Trust me. You won’t remember what you planted where. So at the same time you tuck your new darlings into their dirt beds, add plant ID markers along with them. You can use the tags they come with or make your own.





Mulch is a gardener’s best friend. A heavy layer of straw mulch (3 to 4 inches deep) keeps water in and weeds out! A healthy layer of mulch also works like to a blanket to maintain a constant temperature for your plant’s roots. They’ll be less likely to experience “shock” if there’s a sudden change in temperature.



how-to gardening


Follow the watering instructions that come with your plants.

Water daily for 7-10 days to keep the soil moist and the roots growing. Don’t over water.

Special Note: Roma or San Marzano (best choice) tomatoes need 1 quart of water every day for 7 days. Herbs–basil, oregano–need less water.



Gardening how-to


Harvest your pizza garden and enjoy a deliciously nutritious, homegrown pizza!

Roma tomatoes need about 60 days to develop “fruit.” The herbs will be ready to harvest sooner.

Use garden snips to harvest leaves from oregano and basil.


Have Fun Growing Your Pizza Garden

Learning to grow a pizza garden is a wonderful way to encourage your kids to enjoy pizzas loaded with fresh, homegrown vegetables.  And, since gardening crosses so many different academic areas, it lends itself perfectly to unit studies. Botany, entomology (study of insects), horticulture, geography, physical geography, math, spelling, history, and life skills can all be covered in one beautiful afternoon in the garden.  Use your imagination to make it fun and rewarding.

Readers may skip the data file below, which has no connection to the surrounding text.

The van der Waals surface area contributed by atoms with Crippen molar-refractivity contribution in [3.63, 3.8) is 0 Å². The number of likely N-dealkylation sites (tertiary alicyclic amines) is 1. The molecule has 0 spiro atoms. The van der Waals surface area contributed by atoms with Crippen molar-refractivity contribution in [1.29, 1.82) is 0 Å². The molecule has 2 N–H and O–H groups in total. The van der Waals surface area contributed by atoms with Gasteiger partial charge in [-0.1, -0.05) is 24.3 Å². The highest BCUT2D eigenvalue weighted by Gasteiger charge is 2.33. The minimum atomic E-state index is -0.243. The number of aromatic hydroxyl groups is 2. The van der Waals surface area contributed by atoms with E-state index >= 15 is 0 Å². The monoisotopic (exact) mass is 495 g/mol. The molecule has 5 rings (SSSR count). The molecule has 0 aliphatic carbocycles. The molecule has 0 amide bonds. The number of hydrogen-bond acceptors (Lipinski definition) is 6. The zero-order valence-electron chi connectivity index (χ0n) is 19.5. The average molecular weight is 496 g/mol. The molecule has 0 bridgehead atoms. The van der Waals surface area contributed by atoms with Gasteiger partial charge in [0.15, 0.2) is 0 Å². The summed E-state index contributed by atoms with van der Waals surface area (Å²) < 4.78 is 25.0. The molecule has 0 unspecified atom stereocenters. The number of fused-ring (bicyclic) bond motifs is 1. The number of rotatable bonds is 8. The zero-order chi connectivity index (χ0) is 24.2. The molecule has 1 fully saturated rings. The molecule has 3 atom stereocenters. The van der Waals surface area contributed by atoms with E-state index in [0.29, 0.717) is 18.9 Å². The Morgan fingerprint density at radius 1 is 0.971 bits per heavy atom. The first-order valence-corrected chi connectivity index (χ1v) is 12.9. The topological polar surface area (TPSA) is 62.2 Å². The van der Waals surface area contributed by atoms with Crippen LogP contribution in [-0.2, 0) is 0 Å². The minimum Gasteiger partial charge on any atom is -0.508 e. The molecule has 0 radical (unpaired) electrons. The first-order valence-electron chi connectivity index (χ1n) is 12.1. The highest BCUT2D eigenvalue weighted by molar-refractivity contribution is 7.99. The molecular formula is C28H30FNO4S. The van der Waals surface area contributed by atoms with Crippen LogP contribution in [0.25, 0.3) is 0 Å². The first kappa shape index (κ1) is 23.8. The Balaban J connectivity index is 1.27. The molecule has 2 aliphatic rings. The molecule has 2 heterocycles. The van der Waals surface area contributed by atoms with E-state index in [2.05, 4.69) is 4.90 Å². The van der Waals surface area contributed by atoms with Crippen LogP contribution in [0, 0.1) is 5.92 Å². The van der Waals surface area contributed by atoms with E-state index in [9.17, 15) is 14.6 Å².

• Make a simple craft project out of creating identification markers for your plants. Use Duct Tape, bamboo kitchen skewers, and paint pens to make “flags” displaying the plant’s name.
  • Mulch HEAVILY with straw to save water, time, and keep your plants happy.
  • Using a Big Bag Bed is a no-dig planting choice that also keeps your plants safe from foot traffic.
  • Erect a fence or barrier to keep your plants safe from dogs or animals who might nibble on your pizza plants before you do.
  • Use an automatic watering system to provide the right amount of water at the right time. (It’s also a great time-saver!)
  • Keep your eye on the weather in case you need to defend your plants from extreme heat or cold.


Extra Fun Project: Make A Big Round Pizza Garden

If you have the space, time and energy to create a BIG pizza garden in the ground, try this!:

  • Use a garden spade to draw a circle with a 4- to 5-foot diameter.
  • Use stakes and string, rocks, or chalk to create triangular “pizza” slices
  • Plant within the slices, putting the tallest plants (tomatoes) in narrow tips of the triangles toward the center of the circle
  • (optional) Instead of digging, use a Big Bag Bed 4-ft diameter.

Happy Gardening!

Sally Olson


Profile Pic_Round Sally Olson is a wife, mother, homeschool mom, writer/blogger, and redeemed fake Ficus tree owner. She blogs at Garden Valley Homestead where she helps reluctant gardeners trade in brown thumbs for green to confidently grow nourishing food for your family. Sally, her husband of 26 years, two sons, horses, Labrador Retrievers, and hens are blessed to call the Sierra-Nevada Foothills home. You can follow Sally at

Sally’s son Samuel snapped all the beautiful photos for this post. Samuel Olson, a sophomore in homeschool high school, is a self-taught photographer. He lives in rural Northern California with his family where he practices his life long interest in photography by capturing landscapes and wildlife in digital form.